North Texas soccer fans look ahead to 2026 World Cup

When the US men’s national team faced off against Iran late last month in the group stage of the 2022 World Cup, Sylvan Avenue Tavern in West Dallas was packed to the brim with soccer fans hoping for the US to pick up a win.

Joshua Hall was one of those fans. Having grown up in a Hispanic household, Hall said he’s passionate about the sport. He even took off work to watch the game.

“I’m a fanatic,” he said. “I can always say like, you know, I watch both footballs, American and world football.”

Of course, while the US beat Iran 1-0 that day, the team failed to make it past the Round of 16.

Still, for Texas soccer fans like Hall, this year’s tournament in Qatar is a preview for something even more exciting: The world’s largest sporting event is coming to the US in 2026, with both Dallas and Houston chosen among the host cities.

Hall was just 3 years old in 1994, the first and only other time the World Cup came stateside. Back then, cup games were held at the Cotton Bowl in Dallas.

His family attended, and now Hall plans to continue the tradition by bringing his daughter, who’ll be 4 by then.

“Just to have it here, I mean, the world’s talent’s gonna be here,” Hall said. “I hope the US can play here so I can go see them in my backyard.”

And it’s not just soccer lovers who are excited. Local officials expect the games will bring billions of dollars to the region.

Renovations at AT&T Stadium in Arlington are already underway with $295 million in upgrades planned ahead of the tournament, according to WFAA.

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Michael Ainsworth

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Associated Press

About $295 million in renovations are in the works for AT&T Stadium in Arlington ahead of the 2026 World Cup. (AP Photo/Michael Ainsworth)

Arlington Mayor Jim Ross said the city is working closely with the Dallas Sports Commission — which works to bring big sports events to the region — as well as nearby city leaders to plan for the tournament. Preparations include opening the Loews Arlington Hotel, which will have more than 800 rooms and will be located between AT&T Stadium and Globe Life Field, Ross said.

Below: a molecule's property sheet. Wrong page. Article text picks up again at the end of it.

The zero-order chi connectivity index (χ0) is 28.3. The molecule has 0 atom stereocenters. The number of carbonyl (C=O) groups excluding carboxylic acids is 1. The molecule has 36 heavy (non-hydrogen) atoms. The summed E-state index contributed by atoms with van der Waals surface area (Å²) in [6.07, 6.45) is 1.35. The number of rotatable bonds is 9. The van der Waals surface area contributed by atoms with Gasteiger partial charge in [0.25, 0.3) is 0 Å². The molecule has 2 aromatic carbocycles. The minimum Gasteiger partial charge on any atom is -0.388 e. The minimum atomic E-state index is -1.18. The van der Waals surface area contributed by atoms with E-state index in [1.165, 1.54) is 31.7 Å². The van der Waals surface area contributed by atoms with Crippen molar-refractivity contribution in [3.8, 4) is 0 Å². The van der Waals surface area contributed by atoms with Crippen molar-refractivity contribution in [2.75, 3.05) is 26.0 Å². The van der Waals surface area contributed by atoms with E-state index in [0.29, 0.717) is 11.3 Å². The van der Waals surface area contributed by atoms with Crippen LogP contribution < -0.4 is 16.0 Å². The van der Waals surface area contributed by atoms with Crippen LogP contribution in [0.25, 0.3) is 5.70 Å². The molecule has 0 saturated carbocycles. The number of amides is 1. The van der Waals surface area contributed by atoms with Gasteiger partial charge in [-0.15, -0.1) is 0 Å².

“The World Cup gives us an opportunity to show what we’re about,” he said. “To show that, regardless of the diversity, regardless of the different countries that these teams are playing from, you can come here to Arlington, Texas , and have the best World Cup ever.”

It was June when FIFA announced the tournament’s coming to North Texas. Sports celebrities and local officials cheered the news at the public announcement in downtown Dallas.

Monica Paul, who leads the Dallas Sports Commission, was recently in Qatar, absorbing all she can from this year’s cup.

“Quite honestly, it’s something that it’s hard to describe, unless you’re here to see it, witness it and feel it,” Paul said.

Paul caught three games, including the US playing the Netherlands in the Round of 16. She sees the tournament as a diverse cultural experience — and sees the 2026 cup as a potential huge boost for North Texas.

“This is a once-in-a-lifetime, definitely a once-in-a-generation opportunity,” Paul said. “Even if you’re not a soccer fan, it’s very hard to not be immersed in everything that the World Cup is.”

Paul estimates the region could see an economic impact of $400 million – per match. That’s not counting what a potential final match could add.

During June’s announcement, FC Dallas president Dan Hunt said he anticipated the overall impact for North Texas to be in the billions of dollars.

“It is not just limited to hosting games here, and our goal is to get at least six games for the world cup,” Hunt said at the time.

  People with hands in the air cheer in front of a multi-story blue screen that shows Dallas as a 2026 FIFA World Cup finalist city at AT&T Discovery Center in downtown Dallas.

Kailey Broussard

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KERA News

Onlookers cheer at AT&T Discovery Center in downtown Dallas as FIFA announces Arlington’s AT&T Stadium as one of 16 US host sites of the 2026 World Cup Finals.

Whatever the economic impact, fans hope the 2026 World Cup makes a positive impact on the sport’s popularity in the US

Last month’s Sylvan Avenue Tavern watch party was organized by the local chapter of Barra 76, a support group for the US men’s national team. Organizer Miguel Villalpando says they focus on Spanish-speaking fans.

He hopes the next big tournament will help them grow, and will help bring more support for the sport year-round.

“I am excited about the whole World Cup,” Villalpando said. “But I’m more excited about the fact that we’re gonna have more new fans sticking around.”

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